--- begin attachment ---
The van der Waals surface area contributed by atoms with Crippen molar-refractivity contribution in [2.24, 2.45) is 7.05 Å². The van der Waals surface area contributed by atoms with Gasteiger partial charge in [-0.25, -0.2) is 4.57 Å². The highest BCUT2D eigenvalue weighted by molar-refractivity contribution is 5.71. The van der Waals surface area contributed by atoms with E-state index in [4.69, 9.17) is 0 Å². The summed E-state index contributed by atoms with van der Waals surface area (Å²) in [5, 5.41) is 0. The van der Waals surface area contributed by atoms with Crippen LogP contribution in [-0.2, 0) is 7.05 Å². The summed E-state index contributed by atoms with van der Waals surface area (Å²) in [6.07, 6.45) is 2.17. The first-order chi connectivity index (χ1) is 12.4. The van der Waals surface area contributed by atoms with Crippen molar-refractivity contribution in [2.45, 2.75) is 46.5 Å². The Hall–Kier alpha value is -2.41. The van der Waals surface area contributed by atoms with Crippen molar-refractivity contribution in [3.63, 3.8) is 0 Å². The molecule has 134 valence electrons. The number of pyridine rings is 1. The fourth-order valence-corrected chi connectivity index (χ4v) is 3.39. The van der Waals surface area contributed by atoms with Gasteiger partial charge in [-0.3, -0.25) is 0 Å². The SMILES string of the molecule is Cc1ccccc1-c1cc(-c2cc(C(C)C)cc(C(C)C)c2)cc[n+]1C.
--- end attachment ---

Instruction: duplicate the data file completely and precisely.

The van der Waals surface area contributed by atoms with Crippen molar-refractivity contribution in [2.24, 2.45) is 7.05 Å². The van der Waals surface area contributed by atoms with Gasteiger partial charge in [-0.25, -0.2) is 4.57 Å². The highest BCUT2D eigenvalue weighted by molar-refractivity contribution is 5.71. The van der Waals surface area contributed by atoms with E-state index in [4.69, 9.17) is 0 Å². The summed E-state index contributed by atoms with van der Waals surface area (Å²) in [5, 5.41) is 0. The van der Waals surface area contributed by atoms with Crippen LogP contribution in [-0.2, 0) is 7.05 Å². The summed E-state index contributed by atoms with van der Waals surface area (Å²) in [6.07, 6.45) is 2.17. The first-order chi connectivity index (χ1) is 12.4. The van der Waals surface area contributed by atoms with Crippen molar-refractivity contribution in [2.45, 2.75) is 46.5 Å². The Hall–Kier alpha value is -2.41. The van der Waals surface area contributed by atoms with Crippen molar-refractivity contribution in [3.63, 3.8) is 0 Å². The molecule has 134 valence electrons. The number of pyridine rings is 1. The fourth-order valence-corrected chi connectivity index (χ4v) is 3.39. The van der Waals surface area contributed by atoms with Gasteiger partial charge in [-0.3, -0.25) is 0 Å². The SMILES string of the molecule is Cc1ccccc1-c1cc(-c2cc(C(C)C)cc(C(C)C)c2)cc[n+]1C.